The Whitworth Gay Straight Association has a mission to facilitate open conversations that surround lesbian, gay, bisexual, transgender and queer issues and provide a fun, safe environment for all Whitworth students to ask questions and make friendships, according to the club’s website. One of the events put on by the club is GSA week, an annual week of events dedicated to conversations about LGBTQ issues.
“It’s for people to start talking about the issues within the LGBTQ community and start talking about the struggles people deal with,” said senior Katherine Bernard, the acting president for GSA this semester.
GSA week is put on by the club every year in conjunction with the Day of Silence, Bernard said. Day of Silence is a national event in which students across the nation take a vow of silence in order to call attention to the silencing effect of anti-LGBTQ bullying and harassment in schools, according to the Day of Silence website.
It is common for participants to wear duct tape across their mouths as a signifier for the event. The national Day of Silence is Friday, April 11.
In order to recognize Day of Silence, Whitworth GSA will have a table in the HUB where they will pass out cards saying what Day of Silence is and give out duct tape, said senior Courtney Bagdon, the GSA secretary and treasurer.
Club T-shirts may also be available at this time, she said.
The Day of Silence acts as a precursor for the week even though it is not during GSA week, which is April 14-17. An event will occur every evening.
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On April 14 The Rocky Horror Picture Show will show at 7 p.m. in Robinson Teaching Theatre.
“We usually do movies on Monday for GSA week, but we usually do documentaries, and we wanted to do something fun instead,” Bagdon said.
The Rocky Horror Picture Show is a rock-musical mixed with themes of old science-fiction and horror films, according to The Rocky Horror Picture Show: The Official Fan Site.
The film grew in popularity as an audience participation movie. Audience members often yell back lines at the screen during the extended pauses between dialogue, dress up in costume, act out the film and throw props at various times during the film.
“We’re definitely going to encourage people to do the dance to The Time Warp,” Bagdon said. “We have the props and we’re going to tell people when to use them. We’ll also have cues for the talk backs.”
Goodie bags of props will be available for $1 at the door. All the proceeds will be given to the Million Meals project, Bagdon said.
“[The movie] works with GSA week, because it deals with transgender and transvestite themes,” Bagdon said.
Coming Out Stories is the event for April 15, at 7 p.m. in the Mind and Hearth.
Members of the LGBTQ community who are students at Whitworth will share stories of how they came out.
“It’s a really cool mix of funny stories and some stories from people that it’s been a big struggle,” Bernard said. “It’s a very personal night, but it also allows people to come and embrace it.”
Sharing is not exclusive to LGBTQ community members, the officers said. Anyone who is willing to share their experiences and opinions with the issues addressed are invited to speak.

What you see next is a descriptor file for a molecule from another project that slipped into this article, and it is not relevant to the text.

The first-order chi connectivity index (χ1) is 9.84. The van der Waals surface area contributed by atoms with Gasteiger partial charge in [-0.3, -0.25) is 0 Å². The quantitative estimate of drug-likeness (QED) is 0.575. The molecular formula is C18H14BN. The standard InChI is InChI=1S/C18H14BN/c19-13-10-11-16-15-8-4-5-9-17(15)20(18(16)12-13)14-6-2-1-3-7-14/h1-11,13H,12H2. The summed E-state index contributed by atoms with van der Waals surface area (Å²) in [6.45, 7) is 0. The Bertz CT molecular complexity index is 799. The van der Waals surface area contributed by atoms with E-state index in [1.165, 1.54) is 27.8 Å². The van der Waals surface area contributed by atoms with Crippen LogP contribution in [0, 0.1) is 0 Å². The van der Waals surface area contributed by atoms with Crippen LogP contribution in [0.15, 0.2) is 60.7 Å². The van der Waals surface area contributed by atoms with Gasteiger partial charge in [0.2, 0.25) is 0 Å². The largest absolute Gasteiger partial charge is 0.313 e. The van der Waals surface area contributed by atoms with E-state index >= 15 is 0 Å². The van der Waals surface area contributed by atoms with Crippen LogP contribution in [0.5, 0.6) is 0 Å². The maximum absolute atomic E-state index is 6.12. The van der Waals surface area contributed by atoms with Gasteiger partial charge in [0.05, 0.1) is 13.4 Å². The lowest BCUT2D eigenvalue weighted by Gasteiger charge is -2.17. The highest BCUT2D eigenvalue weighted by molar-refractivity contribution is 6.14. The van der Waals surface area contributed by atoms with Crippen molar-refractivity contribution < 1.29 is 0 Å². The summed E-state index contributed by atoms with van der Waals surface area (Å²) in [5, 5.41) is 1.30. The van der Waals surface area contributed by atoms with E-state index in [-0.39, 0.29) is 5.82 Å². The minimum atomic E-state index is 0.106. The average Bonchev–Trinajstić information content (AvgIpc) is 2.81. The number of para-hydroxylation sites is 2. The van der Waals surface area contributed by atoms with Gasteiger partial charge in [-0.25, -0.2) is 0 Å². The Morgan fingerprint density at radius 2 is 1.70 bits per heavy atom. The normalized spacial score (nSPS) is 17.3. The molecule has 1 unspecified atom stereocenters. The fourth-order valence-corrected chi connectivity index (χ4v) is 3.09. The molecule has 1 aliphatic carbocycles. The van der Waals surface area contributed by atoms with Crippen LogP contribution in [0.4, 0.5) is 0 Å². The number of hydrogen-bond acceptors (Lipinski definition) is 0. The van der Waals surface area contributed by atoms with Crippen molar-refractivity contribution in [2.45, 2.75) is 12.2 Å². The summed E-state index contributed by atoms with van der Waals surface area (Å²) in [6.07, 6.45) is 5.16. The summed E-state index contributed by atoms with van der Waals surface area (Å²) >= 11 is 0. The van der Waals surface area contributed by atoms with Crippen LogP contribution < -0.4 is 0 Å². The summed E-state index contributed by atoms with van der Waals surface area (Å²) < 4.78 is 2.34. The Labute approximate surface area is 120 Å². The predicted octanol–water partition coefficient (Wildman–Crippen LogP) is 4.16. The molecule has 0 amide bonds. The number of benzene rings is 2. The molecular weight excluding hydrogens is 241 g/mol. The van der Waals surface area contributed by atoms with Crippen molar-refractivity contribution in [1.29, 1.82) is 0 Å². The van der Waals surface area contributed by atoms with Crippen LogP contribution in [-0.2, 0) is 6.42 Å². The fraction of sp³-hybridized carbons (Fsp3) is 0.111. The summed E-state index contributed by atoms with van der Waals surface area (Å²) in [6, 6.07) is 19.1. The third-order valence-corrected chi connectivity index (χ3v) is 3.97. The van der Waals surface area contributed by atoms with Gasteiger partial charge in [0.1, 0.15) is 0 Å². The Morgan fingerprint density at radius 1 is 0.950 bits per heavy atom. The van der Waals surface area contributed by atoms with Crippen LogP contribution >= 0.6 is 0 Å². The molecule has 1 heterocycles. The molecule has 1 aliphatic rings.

“One of the main purposes of [GSA week] is to let the community know there are people who are part of the LGBT community on campus,” said senior Colten Larsen, the media manager for GSA.
The event on April 16 will include a Q-and-A with GSA members during Prime Time in Duvall Hall starting at 8 p.m.
In contrast to the coming out stories, this event is set up for people to ask questions of GSA and LGBTQ members.
GSA members are hoping to put a box out in the HUB where people can anonymously submit questions before the Q-and-A, Bernard said.
“We will read through all of them, and any question that is respectful, we will answer, especially if it is a pressing question,” Bernard said. “It is great for people who have questions they’re afraid to ask.”
The event for April 17 is called Open Conversations: Hope. Patricia Bruininks, psychology department chair, will be leading a discussion on LGBTQ issues for this event.
“I know she [Bruininks] is going to incorporate a message of hope and talk about how times have changed from her time in college,” Larsen said. “She may talk about the human behavior of accepting and how that has changed.”
Bruininks’ lecture will not take up the entire event. After delivering her message, the floor will be open for students to ask questions and discuss the themes she presented. The GSA members intend for this discussion to provide official answers to some pressing questions.
“A big part of our club mission is facilitating conversations on LGBT issues, and this is facilitating those conversations,” Bagdon said.
The discussion will be held in the ASWU chambers, upstairs in the HUB at 7 p.m.
The goal of GSA week is to create a fun atmosphere where people do not have to be scared to address issues and obstacles with the LGBTQ community, Bernard said.
“My word of advice is to give it a chance,” Larsen said. “Even if you go to an event for five minutes, just check it out.”
Students who want to learn more about the GSA club and its mission can attend their weekly meetings at 9 p.m. on Thursdays at the Open Conversations theme house or look up club information at whitworthclubs.com/gsa.
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